Most workers pay Social Security tax on their wages under the Federal Insurance Contribution Act, but there are exceptions. The Omnibus Budget Reconciliation Act of 1990 allows a substitute to Social Security tax for certain government employees. Instead, these workers contribute to a FICA alternative retirement plan.
Who Uses It
Temporary, seasonal and part-time employees can participate in FICA alternative plans, under Internal Revenue Service rules. For example, public colleges and universities use these plans rather than collecting and paying Social Security tax. Participating employees contribute to an individual account such as a 403(b) or 457(b) defined retirement annuity.
How It Works
Employees enrolled in a FICA alternative plan don't pay the normal 6.2 percent Social Security tax. Instead, they contribute pretax payroll deductions equal to 7.5 percent of their gross pay, as of 2013. Workers still pay the 1.45 percent Medicare tax. Because contributions are pretax, the impact on their net pay is roughly equivalent to the 6.2 percent Social Security tax. Employers can allow workers to contribute more than 7.5 percent of their pay, but they aren't required to.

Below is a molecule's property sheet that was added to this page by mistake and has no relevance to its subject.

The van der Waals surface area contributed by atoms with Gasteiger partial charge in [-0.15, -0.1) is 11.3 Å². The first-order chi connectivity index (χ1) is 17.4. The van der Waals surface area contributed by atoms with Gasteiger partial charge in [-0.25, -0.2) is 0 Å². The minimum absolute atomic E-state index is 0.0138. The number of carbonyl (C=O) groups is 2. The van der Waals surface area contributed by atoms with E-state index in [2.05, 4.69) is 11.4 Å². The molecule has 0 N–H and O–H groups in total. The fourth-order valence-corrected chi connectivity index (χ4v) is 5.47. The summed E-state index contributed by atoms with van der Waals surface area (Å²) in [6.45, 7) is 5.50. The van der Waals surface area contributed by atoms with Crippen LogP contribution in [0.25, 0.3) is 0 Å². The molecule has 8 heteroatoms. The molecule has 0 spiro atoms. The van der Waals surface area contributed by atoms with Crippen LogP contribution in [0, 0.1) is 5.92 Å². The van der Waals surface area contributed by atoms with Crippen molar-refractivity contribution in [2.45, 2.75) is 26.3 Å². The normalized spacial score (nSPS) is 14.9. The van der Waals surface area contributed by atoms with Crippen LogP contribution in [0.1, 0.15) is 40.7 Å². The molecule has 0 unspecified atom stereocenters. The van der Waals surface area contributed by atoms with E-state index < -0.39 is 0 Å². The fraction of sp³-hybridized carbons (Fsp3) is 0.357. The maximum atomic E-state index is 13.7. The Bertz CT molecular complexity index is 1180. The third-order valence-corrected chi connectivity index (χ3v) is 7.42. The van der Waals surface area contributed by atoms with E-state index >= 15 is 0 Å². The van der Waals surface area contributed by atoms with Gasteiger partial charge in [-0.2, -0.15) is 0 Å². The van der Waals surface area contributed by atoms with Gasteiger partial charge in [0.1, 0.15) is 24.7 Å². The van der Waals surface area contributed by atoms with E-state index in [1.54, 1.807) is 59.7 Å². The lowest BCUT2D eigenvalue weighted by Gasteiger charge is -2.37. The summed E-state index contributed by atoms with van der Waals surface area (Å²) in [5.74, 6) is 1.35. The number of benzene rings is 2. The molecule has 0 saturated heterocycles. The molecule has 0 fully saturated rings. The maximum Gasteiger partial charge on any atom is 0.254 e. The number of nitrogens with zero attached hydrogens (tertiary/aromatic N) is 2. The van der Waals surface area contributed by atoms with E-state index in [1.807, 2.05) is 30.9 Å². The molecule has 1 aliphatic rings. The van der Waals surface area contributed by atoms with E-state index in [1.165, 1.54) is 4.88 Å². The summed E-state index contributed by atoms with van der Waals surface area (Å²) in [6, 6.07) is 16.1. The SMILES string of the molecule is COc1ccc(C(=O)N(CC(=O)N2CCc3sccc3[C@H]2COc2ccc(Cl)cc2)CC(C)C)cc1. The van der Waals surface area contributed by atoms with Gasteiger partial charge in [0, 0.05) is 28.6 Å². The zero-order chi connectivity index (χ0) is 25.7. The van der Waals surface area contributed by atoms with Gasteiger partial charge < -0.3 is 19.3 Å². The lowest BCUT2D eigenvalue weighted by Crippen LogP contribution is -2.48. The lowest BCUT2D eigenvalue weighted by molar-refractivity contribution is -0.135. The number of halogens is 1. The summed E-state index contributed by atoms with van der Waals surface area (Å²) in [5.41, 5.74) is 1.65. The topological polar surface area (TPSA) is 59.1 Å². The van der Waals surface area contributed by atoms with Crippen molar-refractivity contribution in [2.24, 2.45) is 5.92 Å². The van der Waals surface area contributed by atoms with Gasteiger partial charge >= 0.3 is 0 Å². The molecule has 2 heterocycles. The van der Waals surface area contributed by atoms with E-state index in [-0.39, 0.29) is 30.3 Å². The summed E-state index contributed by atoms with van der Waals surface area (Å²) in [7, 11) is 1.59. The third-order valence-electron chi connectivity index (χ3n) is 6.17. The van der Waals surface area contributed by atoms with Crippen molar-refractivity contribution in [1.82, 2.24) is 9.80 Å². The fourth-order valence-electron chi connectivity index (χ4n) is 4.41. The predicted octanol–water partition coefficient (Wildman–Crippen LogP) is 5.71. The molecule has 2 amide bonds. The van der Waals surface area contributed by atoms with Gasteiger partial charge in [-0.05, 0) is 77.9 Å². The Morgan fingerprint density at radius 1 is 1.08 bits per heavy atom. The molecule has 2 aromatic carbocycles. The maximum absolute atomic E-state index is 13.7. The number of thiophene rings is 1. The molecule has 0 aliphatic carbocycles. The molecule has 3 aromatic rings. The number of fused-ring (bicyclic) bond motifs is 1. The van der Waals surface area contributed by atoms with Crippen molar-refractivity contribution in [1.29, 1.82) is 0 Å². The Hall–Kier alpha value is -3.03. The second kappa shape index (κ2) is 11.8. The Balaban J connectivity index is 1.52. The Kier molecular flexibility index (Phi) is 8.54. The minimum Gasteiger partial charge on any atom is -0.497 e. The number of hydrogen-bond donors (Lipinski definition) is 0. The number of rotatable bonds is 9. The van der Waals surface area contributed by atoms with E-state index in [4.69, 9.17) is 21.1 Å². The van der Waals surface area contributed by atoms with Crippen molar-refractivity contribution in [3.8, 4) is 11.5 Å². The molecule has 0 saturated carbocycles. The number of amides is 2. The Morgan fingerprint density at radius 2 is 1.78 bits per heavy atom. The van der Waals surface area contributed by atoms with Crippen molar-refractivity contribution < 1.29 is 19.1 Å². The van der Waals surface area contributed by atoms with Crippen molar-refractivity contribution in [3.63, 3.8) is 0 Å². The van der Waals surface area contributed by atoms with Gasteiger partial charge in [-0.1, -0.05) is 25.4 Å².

How It Helps
Employees are always 100 percent vested, meaning their contributions belong to them. Funds in the FICA alternative plan are invested in an annuity with guaranteed interest, typically through an insurance company. Plans are also portable. Workers who leave their jobs can withdraw the money or leave it in their accounts.
How to Tap It
Employees can withdraw money from a FICA alternative plan after leaving a job. Withdrawals are subject to federal income taxes. Distributions can also be made starting at age 59 1/2, or if a worker becomes disabled. The IRS may charge a 10 percent penalty for withdrawals made before 59 1/2. Employees must begin required minimum distributions at 70 1/2. Money in a FICA alternative retirement plan can be rolled over into other retirement accounts such as a traditional IRA.
Based in Atlanta, Georgia, W D Adkins has been writing professionally since 2008. He writes about business, personal finance and careers. Adkins holds master's degrees in history and sociology from Georgia State University. He became a member of the Society of Professional Journalists in 2009.